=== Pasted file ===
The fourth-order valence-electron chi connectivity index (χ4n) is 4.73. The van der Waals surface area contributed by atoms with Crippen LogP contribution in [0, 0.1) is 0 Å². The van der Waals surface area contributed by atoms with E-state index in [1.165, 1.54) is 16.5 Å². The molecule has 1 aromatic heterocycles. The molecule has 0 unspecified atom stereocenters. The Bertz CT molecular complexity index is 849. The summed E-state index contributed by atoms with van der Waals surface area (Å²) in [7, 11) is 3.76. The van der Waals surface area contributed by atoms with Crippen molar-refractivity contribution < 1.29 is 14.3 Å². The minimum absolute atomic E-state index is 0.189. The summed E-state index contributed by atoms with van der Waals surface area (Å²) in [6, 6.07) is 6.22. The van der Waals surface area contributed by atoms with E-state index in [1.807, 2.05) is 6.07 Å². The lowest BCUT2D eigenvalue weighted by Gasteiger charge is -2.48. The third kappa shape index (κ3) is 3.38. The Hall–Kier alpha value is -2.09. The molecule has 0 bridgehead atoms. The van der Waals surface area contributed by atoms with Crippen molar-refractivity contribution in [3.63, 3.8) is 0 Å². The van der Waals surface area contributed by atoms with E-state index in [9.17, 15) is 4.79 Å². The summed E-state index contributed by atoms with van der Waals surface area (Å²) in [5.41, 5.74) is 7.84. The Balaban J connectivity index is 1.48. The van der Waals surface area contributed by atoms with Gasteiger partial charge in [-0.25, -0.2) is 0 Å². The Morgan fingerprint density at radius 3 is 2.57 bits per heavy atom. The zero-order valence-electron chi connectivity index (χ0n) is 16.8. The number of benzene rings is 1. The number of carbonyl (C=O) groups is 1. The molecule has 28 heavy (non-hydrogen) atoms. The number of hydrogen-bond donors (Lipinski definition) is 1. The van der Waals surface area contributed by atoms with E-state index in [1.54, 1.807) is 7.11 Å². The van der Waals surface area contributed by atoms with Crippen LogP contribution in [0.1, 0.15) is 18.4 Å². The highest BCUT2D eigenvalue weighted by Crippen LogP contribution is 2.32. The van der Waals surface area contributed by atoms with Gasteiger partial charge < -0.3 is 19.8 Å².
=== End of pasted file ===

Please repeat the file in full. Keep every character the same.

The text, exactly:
The fourth-order valence-electron chi connectivity index (χ4n) is 4.73. The van der Waals surface area contributed by atoms with Crippen LogP contribution in [0, 0.1) is 0 Å². The van der Waals surface area contributed by atoms with E-state index in [1.165, 1.54) is 16.5 Å². The molecule has 1 aromatic heterocycles. The molecule has 0 unspecified atom stereocenters. The Bertz CT molecular complexity index is 849. The summed E-state index contributed by atoms with van der Waals surface area (Å²) in [7, 11) is 3.76. The van der Waals surface area contributed by atoms with Crippen molar-refractivity contribution < 1.29 is 14.3 Å². The minimum absolute atomic E-state index is 0.189. The summed E-state index contributed by atoms with van der Waals surface area (Å²) in [6, 6.07) is 6.22. The van der Waals surface area contributed by atoms with E-state index in [1.807, 2.05) is 6.07 Å². The lowest BCUT2D eigenvalue weighted by Gasteiger charge is -2.48. The third kappa shape index (κ3) is 3.38. The Hall–Kier alpha value is -2.09. The molecule has 0 bridgehead atoms. The van der Waals surface area contributed by atoms with Crippen molar-refractivity contribution in [3.63, 3.8) is 0 Å². The van der Waals surface area contributed by atoms with E-state index in [9.17, 15) is 4.79 Å². The summed E-state index contributed by atoms with van der Waals surface area (Å²) in [5.41, 5.74) is 7.84. The Balaban J connectivity index is 1.48. The van der Waals surface area contributed by atoms with Gasteiger partial charge in [-0.25, -0.2) is 0 Å². The Morgan fingerprint density at radius 3 is 2.57 bits per heavy atom. The zero-order valence-electron chi connectivity index (χ0n) is 16.8. The number of benzene rings is 1. The number of carbonyl (C=O) groups is 1. The molecule has 28 heavy (non-hydrogen) atoms. The number of hydrogen-bond donors (Lipinski definition) is 1. The van der Waals surface area contributed by atoms with E-state index in [1.54, 1.807) is 7.11 Å². The van der Waals surface area contributed by atoms with Crippen LogP contribution in [0.1, 0.15) is 18.4 Å². The highest BCUT2D eigenvalue weighted by Crippen LogP contribution is 2.32. The van der Waals surface area contributed by atoms with Gasteiger partial charge < -0.3 is 19.8 Å².